Read Caption
Fuzzy white edelweiss flowers near St. Moritz, Switzerland (Photo by AE/NGT)

My Favorite Swiss Flower

No, it’s not edelweiss.

I mean, edelweiss is pretty and all, and it’s about as Swiss as you can get—it’s the penultimate alpine flower: “small and white, clean and bright” dah-dee-dah, dah-dee, dah-dah. Yeah.

While the Sound of Music anthem has forced us to praise a flower that most of us have never seen, I take issue with the way Broadway has limited one of Switzerland’s most spectacular  plants to nothing more than an over-sung saccharine ditty. Also, I’m not loving how the song “Edelweiss” has attached edelweiss to Austria, when in fact, the flower grows like a weed in the high alps of Switzerland.

Edelweiss (Leontopodium alpinum) is a high altitude flower and is rare in that it tends to grow in places that people can’t get to very easily (which makes me love it even more). I was fortunate enough to see some edelweiss growing at heights of about 2,100 meters (6,720 ft) as they were just coming into bloom in July.

I also saw plenty of it among the flower boxes of Engadin. I’m not sure if I’ve mentioned how seriously the Swiss take their flower boxes, but they do, and I was ecstatic to find so many of these boxes stuffed with fluffy stalks of soft white edelweiss.

That’s another thing the song fails to mention—edelweiss is very soft, and covered with a velvety fuzz that makes you think you’re actually petting a newborn kitten’s ears. They are lovely, lovely flowers—

—but they are not my favorite flower. No.

My favorite flower in Switzerland is the Holunder, or elderflower.

It grows small or in big bush-like trees and if you know what it looks like, you’ll find it. It has shapely green leaves and a tuft of tiny white flowers which slowly turn into dark black berries. The wood and berries are actually just a little bit poisonous (!) until they ripen. Then you can eat them.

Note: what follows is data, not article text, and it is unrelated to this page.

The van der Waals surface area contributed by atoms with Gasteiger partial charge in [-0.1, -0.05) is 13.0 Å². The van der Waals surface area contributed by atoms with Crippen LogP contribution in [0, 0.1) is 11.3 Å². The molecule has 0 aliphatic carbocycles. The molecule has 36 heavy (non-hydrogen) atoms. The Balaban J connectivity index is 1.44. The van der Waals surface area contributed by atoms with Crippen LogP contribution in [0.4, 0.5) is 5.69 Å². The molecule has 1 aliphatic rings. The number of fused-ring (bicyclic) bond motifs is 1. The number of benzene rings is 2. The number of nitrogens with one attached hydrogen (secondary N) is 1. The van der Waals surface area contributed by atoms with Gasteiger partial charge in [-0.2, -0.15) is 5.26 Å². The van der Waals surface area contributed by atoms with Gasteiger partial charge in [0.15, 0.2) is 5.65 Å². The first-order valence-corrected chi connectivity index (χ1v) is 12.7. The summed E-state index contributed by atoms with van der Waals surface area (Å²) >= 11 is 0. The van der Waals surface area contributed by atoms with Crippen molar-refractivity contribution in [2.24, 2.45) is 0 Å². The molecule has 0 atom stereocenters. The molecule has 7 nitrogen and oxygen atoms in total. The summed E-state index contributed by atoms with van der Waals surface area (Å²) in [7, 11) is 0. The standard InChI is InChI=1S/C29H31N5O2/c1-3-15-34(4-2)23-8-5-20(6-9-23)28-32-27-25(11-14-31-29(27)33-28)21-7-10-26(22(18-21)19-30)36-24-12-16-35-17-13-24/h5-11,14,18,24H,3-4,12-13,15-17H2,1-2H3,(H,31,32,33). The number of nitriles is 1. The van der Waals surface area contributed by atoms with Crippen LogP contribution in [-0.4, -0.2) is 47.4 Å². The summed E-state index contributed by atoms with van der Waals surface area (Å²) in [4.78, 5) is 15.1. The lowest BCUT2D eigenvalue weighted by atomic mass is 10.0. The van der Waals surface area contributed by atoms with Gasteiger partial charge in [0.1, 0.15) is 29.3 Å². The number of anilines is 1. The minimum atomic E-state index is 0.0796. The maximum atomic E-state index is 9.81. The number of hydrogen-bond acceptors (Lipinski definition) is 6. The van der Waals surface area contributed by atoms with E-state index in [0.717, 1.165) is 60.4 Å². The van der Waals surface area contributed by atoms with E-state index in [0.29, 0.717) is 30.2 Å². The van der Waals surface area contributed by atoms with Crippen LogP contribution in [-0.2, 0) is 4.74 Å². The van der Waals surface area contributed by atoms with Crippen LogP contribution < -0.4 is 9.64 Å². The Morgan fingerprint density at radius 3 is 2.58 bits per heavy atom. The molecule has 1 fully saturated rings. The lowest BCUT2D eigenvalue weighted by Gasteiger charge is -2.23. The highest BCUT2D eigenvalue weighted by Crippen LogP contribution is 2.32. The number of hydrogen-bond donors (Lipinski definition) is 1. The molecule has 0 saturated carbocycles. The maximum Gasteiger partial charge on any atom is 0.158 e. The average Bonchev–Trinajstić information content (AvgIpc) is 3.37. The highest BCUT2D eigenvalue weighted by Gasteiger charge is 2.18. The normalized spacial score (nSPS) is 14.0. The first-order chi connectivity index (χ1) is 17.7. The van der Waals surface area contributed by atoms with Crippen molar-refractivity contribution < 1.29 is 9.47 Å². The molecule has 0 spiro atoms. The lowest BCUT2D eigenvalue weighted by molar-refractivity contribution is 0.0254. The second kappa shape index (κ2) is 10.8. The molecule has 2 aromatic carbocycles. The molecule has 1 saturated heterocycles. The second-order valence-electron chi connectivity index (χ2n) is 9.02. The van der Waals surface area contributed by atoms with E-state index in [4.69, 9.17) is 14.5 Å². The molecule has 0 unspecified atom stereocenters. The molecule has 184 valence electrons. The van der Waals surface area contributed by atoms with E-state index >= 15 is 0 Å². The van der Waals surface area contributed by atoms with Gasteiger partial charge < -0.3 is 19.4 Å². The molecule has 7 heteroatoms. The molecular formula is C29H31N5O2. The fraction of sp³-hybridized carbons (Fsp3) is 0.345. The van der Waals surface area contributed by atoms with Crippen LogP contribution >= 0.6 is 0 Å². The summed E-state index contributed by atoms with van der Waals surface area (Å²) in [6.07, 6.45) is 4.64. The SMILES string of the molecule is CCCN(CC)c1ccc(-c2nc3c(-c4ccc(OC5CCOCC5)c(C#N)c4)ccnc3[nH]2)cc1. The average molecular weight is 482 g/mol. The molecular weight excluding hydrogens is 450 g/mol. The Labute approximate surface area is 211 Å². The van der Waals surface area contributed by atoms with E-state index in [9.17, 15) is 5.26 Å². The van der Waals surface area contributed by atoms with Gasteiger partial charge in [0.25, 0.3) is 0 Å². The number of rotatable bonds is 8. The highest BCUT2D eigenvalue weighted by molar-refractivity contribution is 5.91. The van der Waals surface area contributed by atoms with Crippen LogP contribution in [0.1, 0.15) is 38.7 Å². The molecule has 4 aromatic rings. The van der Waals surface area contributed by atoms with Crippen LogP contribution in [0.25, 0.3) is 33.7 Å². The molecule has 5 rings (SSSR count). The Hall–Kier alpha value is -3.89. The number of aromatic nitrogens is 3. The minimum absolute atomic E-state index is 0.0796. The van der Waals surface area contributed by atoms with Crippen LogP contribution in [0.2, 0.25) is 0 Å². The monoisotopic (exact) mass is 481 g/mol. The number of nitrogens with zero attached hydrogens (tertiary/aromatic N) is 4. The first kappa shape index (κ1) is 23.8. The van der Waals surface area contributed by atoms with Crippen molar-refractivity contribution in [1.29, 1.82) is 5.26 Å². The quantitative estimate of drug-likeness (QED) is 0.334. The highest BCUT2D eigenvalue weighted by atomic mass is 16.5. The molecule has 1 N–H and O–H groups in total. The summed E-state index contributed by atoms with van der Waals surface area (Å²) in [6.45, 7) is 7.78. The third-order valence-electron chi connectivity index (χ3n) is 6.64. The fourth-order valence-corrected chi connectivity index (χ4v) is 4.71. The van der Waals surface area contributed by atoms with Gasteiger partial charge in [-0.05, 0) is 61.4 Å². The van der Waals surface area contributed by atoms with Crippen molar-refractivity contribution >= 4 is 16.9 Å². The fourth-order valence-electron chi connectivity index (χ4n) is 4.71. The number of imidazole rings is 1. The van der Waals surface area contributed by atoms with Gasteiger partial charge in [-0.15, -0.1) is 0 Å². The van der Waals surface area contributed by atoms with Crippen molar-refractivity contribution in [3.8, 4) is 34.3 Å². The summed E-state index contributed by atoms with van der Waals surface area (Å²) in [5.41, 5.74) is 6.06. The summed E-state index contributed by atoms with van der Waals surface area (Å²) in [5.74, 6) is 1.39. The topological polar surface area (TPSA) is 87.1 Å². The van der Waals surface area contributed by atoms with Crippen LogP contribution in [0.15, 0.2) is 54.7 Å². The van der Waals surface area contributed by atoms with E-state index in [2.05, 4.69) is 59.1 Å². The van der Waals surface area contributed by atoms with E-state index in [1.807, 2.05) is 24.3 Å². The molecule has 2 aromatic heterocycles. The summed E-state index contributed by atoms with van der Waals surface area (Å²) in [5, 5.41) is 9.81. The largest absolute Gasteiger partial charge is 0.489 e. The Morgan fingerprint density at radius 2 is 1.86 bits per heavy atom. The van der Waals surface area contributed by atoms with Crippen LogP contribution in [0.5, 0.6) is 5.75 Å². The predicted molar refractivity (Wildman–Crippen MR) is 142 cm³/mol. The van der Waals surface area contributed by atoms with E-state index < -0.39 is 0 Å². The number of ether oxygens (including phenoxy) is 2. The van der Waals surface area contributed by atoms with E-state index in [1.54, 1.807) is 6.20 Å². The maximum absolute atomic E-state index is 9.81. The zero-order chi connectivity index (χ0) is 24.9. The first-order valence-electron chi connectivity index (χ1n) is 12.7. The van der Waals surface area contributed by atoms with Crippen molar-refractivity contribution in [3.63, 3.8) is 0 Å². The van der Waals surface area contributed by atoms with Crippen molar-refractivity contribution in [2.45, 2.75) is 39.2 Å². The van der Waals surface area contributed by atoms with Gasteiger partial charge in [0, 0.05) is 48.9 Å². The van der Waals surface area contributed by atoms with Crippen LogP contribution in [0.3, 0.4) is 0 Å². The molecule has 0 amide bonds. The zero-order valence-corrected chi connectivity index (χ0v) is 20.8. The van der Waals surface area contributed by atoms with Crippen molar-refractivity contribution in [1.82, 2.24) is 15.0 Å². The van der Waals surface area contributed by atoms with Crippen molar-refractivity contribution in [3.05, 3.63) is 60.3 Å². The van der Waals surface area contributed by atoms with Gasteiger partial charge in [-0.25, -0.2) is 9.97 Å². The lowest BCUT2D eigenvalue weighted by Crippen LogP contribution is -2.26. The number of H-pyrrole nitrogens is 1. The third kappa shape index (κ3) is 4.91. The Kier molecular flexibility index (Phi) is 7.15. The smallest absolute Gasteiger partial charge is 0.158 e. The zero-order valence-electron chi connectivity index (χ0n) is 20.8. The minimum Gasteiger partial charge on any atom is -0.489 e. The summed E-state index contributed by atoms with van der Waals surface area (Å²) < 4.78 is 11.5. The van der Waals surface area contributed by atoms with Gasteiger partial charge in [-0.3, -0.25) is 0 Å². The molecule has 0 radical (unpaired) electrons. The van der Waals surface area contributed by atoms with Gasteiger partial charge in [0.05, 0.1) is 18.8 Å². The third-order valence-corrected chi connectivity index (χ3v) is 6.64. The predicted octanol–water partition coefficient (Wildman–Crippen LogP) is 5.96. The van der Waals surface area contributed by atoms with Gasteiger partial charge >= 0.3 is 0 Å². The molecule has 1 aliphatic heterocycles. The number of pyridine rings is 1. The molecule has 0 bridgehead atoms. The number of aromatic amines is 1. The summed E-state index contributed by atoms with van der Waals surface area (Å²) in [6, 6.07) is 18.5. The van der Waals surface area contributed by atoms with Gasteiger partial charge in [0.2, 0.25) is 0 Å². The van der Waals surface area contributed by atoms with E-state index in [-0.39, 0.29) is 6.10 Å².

I first discovered elderflower growing in an herb garden outside Pontresina where they cultivate all the different plants used to make those powerful-yet-tiny Ricola sweets.

Ricola uses a minimum blend of 13 different herbs for each of their little drops, one of which is elderflower, but the Swiss seem to put elderflower in the most remarkable foods and drink. In one week, I ate elderflower sorbet, sucked on elderflower candies, tasted elderflower chocolates, sipped elderflower syrup and smelled elderflower perfume. I was also introduced to the popular Swiss summer cocktail “Hugo”: prosecco, elderflower syrup, mineral water, mint and lime.

I think there is no other flavor more divine than elderflower essence on the tongue. Such a wondrous scent and taste will always remind me of Switzerland, for where else can you go for visit and drink the flowers?

While elderflower is common through central Europe, it’s sacred in Switzerland.

“Holunderblüten is holy,” one Swiss farmer told me, quite seriously.

“You should never destroy a Holunder plant. It brings bad luck,” he added. In Engadin, women gather up the berries from the flowers at the tops of the plants from which they distill pure elderflower syrup. I bought one bottle at the evening market of Pontresina and cared for it like a fragile antique, wrapping it up in soft cloth and stowing it gently in my suitcase labelled “Fragile.”

View Images
Elderflower syrup from the market in Pontresina, Engadin (Photo by AE/NGT)

All the way back to America, I worried—feared that I would get home and unzip my bag only to find a sock of shattered glass and clothes sticky and smelling like a Swiss summer day. But no, the elderflower is a holy plant, and my packed-away bottle held its liquid white-gold treasure all the way across the Atlantic until it was opened and drunk in the safety of my very own kitchen.